My New Years Day region-beta paradox cure ~ a find of seasonally decorated  fireplace matches.

By Jacqueline Bennett


The pleasure of my New Year’s Day luncheon out at a favorite restaurant yesterday was dampened by a rude waitress. Although the matter was tended to by the manager, the waitress’ rudeness was still bothering me this morning. I think sometimes we do ‘sweat the small stuff’ because it can represent more, offending our basic sensibilities of right and wrong. Nevertheless, I have other important things to ponder, and in the scheme of things this circumstance was small. So I took to the Internet for refresher tips on getting over small upsets.


Along the way, I came across a theory that was new to me called region-beta paradox. My degree is in a different area, but I began as a psychology major at UConn and the field remains fascinating to me. Thus I ended up reading five articles on this theory, including “The Peculiar Longevity of Things Not So Bad,” by the developers of the hypothesis, T.D.Gilbert et al. There’s a lot to the theory.


The crux however of region-beta paradox is that more intense upsets likely trigger the mind/body response to recovery, processes that reduce stress. Whereas less intense upsets do not. As such, we may find ourselves still fuming days, weeks later, over spilled milk.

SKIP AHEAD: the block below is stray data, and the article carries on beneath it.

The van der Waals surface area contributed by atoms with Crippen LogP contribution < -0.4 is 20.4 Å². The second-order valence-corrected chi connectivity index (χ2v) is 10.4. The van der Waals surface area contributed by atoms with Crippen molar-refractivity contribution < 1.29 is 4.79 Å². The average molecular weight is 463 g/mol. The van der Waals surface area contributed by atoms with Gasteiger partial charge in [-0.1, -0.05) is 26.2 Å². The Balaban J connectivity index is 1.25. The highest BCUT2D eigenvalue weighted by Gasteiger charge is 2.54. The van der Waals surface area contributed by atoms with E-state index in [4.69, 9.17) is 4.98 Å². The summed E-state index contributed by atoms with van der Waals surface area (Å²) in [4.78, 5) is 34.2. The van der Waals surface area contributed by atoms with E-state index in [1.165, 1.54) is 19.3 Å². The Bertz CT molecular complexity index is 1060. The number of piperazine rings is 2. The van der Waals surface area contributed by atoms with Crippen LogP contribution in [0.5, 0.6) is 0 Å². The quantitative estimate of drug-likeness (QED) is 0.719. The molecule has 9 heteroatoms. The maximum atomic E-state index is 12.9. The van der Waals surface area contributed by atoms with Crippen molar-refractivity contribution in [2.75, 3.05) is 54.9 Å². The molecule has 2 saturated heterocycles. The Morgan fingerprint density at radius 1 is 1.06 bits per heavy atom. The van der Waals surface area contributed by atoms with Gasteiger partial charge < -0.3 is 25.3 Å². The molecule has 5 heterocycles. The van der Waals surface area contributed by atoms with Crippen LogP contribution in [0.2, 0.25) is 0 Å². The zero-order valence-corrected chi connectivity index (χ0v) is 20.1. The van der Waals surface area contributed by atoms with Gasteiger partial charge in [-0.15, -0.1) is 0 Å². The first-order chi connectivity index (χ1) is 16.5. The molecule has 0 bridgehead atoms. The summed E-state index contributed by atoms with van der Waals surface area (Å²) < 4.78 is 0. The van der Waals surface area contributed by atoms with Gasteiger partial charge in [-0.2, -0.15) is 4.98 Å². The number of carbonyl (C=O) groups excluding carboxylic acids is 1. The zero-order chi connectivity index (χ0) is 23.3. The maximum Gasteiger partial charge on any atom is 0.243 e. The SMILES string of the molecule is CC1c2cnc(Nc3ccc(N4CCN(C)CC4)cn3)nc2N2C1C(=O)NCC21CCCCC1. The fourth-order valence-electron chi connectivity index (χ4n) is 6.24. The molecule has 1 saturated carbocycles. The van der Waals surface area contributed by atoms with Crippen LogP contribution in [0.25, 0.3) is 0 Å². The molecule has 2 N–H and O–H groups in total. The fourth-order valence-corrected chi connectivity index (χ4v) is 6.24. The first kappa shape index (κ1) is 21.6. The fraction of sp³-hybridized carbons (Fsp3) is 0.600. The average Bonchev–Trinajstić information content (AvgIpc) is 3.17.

Now we have a theoretical explanation. What’s to be done to get over small upsets?


In a Huff Post healthy living piece titled, “How To Stop Agonizing Over The Little Things (Because They Are Inevitable),” written by Kate Bratskeir, she states, “Many of us allow one sour moment to spoil what would have been a perfectly sweet day.” She goes on to suggest the following coping strategies.


  • Just.Stop.Thinking.About.It
  • Focus on your breathing ~ which can be done anywhere, anytime
  • Be mindful (my interpretation ~ take in your moments, surroundings ~ keep yourself in the here & now)
  • Do some positive visualization ~ maybe think about a favorite ski slope or beach

Here’s a biggie in my book ~

  • Document Your Wins ~ however minor, keep track of things that go well on any given day
  • Keep an overall balance sheet of wins and losses (my approach ~ from making a green light to a winning scratch-off lottery ticket of any amount, to having a door held open, to a friendly hello from a stranger * And may I add, “Pay It Forward.”


My win yesterday was finding the last box of seasonally decorated fireplace matches while shopping after lunch. Small – but no less a win. I plan to think about my win.